CUPE education workers ratify two-year contract extension
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TORONTO — Ontario school support staff represented by the Canadian Union of Public Employees have ratified a contract extension that gives them four per cent raises and gives the government a measure of labour peace.
The government agreed in the deal to invest $52 million in special education and $63 million in an "other staffing amount" for office, clerical, technical and custodial work. Ontario will also give $4.5 million to the school boards for apprenticeship and professional development opportunities.
The education workers ratified the deal that settles both central and local agreements until Aug. 31, 2019, extending their current contracts by two years, well past the 2018 election.
The Liberal government has reached tentative contract extension deals with all central education unions except for the Ontario Secondary School Teachers' Federation, and CUPE is the first to ratify.
CUPE's raises — 1.5 per cent on Sept. 1, followed by one per cent increases on Sept. 1, 2018 and Feb. 1, 2019, a further half per cent on Aug. 31, 2019 and a lump sum payment of 0.5 per cent this year — mirror what's been offered to elementary teachers and reportedly French teachers and English Catholic teachers as well.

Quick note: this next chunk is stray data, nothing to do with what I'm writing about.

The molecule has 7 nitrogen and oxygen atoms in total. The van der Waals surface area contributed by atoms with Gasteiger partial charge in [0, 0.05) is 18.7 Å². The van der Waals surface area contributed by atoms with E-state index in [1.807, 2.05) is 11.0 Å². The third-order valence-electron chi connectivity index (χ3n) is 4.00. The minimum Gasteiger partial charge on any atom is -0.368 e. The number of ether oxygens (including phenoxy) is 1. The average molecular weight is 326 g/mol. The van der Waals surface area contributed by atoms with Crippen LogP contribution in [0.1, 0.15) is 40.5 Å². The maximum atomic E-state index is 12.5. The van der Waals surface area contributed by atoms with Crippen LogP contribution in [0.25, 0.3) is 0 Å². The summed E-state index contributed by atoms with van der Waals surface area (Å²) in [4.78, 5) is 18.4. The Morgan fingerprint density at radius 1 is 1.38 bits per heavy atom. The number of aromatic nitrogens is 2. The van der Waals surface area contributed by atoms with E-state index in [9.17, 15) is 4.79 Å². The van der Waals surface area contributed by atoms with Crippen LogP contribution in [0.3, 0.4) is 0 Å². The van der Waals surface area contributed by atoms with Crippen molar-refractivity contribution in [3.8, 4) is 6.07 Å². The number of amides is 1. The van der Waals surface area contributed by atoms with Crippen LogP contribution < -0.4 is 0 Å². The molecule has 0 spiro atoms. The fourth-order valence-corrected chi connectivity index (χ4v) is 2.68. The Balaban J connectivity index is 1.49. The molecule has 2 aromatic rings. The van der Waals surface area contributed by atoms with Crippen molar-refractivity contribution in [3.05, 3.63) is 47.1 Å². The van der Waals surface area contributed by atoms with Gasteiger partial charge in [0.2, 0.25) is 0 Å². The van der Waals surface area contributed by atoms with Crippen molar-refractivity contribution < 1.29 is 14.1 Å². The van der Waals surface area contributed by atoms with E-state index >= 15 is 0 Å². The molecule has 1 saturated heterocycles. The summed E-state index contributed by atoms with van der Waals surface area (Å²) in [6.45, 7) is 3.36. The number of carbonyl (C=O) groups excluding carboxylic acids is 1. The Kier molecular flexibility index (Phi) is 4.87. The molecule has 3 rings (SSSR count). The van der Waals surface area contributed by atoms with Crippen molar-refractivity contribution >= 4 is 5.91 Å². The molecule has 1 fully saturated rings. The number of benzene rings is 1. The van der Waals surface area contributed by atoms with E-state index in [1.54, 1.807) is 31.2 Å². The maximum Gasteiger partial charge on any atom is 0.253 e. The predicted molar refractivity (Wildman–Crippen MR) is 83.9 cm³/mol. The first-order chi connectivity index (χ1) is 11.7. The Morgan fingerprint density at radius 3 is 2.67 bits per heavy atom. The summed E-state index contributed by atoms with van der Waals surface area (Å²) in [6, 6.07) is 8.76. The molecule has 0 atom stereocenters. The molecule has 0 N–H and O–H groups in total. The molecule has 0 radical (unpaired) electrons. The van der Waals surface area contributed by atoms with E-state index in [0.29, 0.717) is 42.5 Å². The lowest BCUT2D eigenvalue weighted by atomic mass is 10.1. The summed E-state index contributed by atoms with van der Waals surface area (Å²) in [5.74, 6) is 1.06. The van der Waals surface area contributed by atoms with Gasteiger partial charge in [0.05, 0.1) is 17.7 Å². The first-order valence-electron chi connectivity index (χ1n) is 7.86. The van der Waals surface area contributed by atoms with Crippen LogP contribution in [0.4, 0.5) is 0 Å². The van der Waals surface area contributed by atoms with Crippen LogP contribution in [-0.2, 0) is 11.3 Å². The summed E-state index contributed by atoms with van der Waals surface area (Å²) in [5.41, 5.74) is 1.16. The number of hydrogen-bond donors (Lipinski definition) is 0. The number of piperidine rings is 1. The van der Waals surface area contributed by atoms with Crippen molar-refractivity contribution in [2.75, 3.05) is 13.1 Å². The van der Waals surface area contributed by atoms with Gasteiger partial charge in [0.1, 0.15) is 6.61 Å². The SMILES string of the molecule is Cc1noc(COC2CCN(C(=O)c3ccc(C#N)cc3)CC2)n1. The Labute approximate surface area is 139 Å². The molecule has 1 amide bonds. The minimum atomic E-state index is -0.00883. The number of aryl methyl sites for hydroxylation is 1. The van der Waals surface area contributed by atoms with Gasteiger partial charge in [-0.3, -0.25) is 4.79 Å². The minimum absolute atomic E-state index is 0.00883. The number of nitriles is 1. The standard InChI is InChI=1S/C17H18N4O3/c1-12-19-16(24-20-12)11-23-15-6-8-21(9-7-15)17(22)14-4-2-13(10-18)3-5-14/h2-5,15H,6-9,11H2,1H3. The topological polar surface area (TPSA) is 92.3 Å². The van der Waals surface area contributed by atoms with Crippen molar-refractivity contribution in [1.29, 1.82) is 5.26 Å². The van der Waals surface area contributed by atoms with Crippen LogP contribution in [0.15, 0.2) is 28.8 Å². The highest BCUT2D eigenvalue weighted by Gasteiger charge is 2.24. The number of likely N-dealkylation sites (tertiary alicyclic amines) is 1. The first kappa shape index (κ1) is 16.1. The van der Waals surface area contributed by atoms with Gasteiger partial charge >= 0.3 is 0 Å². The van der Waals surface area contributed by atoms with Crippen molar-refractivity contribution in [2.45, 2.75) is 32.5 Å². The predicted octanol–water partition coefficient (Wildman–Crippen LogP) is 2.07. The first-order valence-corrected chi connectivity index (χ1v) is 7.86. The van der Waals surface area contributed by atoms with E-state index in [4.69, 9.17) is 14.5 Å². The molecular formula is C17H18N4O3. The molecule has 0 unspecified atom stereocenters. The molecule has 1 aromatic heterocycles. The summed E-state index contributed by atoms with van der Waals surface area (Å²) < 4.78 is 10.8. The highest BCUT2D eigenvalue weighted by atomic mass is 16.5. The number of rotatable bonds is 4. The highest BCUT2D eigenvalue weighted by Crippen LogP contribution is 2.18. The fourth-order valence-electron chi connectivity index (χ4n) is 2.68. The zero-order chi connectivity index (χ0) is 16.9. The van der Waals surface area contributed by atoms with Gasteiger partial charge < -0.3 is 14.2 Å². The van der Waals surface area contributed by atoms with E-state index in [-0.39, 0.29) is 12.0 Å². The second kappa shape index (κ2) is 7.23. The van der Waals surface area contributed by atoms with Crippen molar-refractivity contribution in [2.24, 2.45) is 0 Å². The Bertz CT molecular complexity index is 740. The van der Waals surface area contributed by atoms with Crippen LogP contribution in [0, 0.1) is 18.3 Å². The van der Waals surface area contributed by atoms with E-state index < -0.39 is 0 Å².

Since CUPE was the first to negotiate a tentative extension, their deal included a clause that if another education union bargained higher wage increases, CUPE workers would be entitled to those percentages.
Their benefits are also set to rise by four per cent each year of the deal.
CUPE represents 55,000 education staff across all school board systems, including educational assistants, early childhood educators, custodians, school administrators, IT clerks and library technicians.
"Our members have been very frustrated for some time that their wages have fallen behind in successive rounds of negotiations," Terri Preston, chair of CUPE's central bargaining committee, said in a statement.
"This extension agreement goes some way toward reinvesting back into the system and into the wages of the lowest paid workers in Ontario's education sector."